40 ‘Forbidden Food’ Examples You Shouldn’t Ever Eat (New Pics)
If you’re anything like us, dear Pandas, then you’re very likely also thinking of food at this very moment. Full disclosure, some of us are busy daydreaming about pizza, donuts, and Friday barbeques when we should be writing about our gracious feline overlords and collecting cute dog photos. In fact, we’re so hungry, we’ve started seeing food everywhere we look… though we’re not the only ones!
Our gastronomic geniuses and illusion-lovers here at Bored Panda have cooked up for you this delicious list of photos of various things that look just like food. From soap that looks like chocolate to mushrooms that look like fried eggs (and make us yearn for a good old English breakfast so badly, it’s ridiculous).
Upvote the pics that you personally found to be the tastiest, and let us know which of these you’d love to take a bite out of. Once you’re done, check out our other recent articles about inedible things that look like food for desert right here, here, here, and here!
A small warning though: this list will likely leave you very hungry, so just keep in mind that you shouldn’t eat random things, no matter how tasty they appear. Stick to real food!
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Professor Kang Lee, from the University of Toronto, explained to Bored Panda that our imaginations have a very strong impact on our perception. Our imaginations come from our frontal cortex in our brain, meanwhile, our perception takes place first in the visual cortex, found in the occipital lobe in the back of our head.
One of the more common phenomena that people tend to come across in their daily lives is pareidolia, or rather, seeing faces where there aren’t any. Perhaps you’ve spotted a cloud that looks just like your loved one or you’re looking at the trees and the leaves make them look like a stranger’s staring right back at you.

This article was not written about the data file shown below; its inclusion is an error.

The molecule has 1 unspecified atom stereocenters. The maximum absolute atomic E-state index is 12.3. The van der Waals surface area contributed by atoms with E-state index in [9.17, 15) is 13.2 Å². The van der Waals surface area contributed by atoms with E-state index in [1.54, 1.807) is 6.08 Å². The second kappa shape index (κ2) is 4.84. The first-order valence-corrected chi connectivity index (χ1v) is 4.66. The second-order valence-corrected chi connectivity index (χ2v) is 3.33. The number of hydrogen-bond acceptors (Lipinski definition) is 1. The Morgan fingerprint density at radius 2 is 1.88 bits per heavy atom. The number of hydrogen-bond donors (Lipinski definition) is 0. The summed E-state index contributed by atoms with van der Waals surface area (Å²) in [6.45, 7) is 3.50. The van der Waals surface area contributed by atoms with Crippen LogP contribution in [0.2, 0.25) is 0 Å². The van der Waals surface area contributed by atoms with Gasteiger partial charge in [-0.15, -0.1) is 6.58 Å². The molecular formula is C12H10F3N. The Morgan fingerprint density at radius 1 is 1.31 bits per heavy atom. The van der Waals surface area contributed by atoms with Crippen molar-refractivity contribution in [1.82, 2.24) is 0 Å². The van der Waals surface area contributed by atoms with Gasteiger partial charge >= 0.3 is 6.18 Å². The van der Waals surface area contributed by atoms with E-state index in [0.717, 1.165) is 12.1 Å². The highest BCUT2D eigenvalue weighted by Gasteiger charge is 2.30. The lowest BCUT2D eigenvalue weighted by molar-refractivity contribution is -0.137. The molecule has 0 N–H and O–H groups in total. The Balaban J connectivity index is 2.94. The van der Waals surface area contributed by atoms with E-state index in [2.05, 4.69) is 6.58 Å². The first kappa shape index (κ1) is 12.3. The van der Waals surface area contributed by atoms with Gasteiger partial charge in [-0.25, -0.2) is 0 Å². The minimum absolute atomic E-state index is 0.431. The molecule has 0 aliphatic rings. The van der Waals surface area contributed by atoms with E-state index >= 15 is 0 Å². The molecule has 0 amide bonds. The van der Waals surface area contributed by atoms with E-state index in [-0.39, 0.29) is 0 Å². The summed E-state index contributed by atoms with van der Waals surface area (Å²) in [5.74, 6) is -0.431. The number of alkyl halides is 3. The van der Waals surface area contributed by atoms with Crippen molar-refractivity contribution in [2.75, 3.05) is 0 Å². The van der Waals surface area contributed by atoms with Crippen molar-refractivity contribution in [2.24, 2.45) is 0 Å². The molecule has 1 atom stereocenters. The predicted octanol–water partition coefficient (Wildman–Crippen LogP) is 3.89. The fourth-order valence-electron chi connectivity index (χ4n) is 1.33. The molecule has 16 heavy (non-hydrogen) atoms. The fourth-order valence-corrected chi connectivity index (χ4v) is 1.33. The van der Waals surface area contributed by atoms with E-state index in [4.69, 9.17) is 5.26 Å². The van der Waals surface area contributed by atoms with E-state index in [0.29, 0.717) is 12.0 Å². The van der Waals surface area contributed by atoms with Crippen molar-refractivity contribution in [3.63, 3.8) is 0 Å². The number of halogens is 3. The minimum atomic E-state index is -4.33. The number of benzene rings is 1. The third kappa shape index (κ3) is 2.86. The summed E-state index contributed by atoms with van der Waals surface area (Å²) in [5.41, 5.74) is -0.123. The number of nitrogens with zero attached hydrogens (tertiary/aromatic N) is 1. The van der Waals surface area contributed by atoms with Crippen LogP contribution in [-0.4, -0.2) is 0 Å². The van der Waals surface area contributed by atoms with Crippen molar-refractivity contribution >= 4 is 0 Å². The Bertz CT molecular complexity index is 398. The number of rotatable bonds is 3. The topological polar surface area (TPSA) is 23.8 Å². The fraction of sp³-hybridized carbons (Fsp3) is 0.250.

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"Pareidolia illustrates the interaction between the visual cortex and the frontal cortex of the human brain. It suggests that our brain is highly sensitive and expecting to encounter and process some special classes of objects in our environment because they are biological and socially important to our adaptions to the environment," professor Lee told Bored Panda during an earlier interview.
"For example, when you are walking in a dark street in the evening, your brain is on high alert to detect whether any threat will jump out any moment. In this case, you are more likely to have face or human pareidolia because it is important for you to err on the side of caution if you mistake a tree as a human being,” he said.
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“However, for some people, their frontal cortex’s expectation for certain objects (e.g., faces) become so high that they see faces in many situations where no faces exist."
He continued: “Even in this kind of situation, it is normal. There is nothing wrong with these individuals," he stressed. "Pareidolia is different from paranoia or delusion or abnormal vision of individuals with psychosis. In fact, a recent study shows that those people with pareidolia tend to be more creative. Also, people who are religious may be able to see religious icons in nonface objects as well."
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Professor Lee reiterated that our imaginations greatly affect our perceptions. “What we see are not things over there in the world but actually the co-creation of what is out there physically and what is in our mind mentally through our expectations and imaginations,” he said.
"Pareidolia is a broader phenomenon as it extends to touch and sound and other sensory channels. For example, you sometimes sense your phone vibrating when it is not, it is a tactile form of pareidolia. When you hear voices in a noisy environment, it is an auditory form of pareidolia."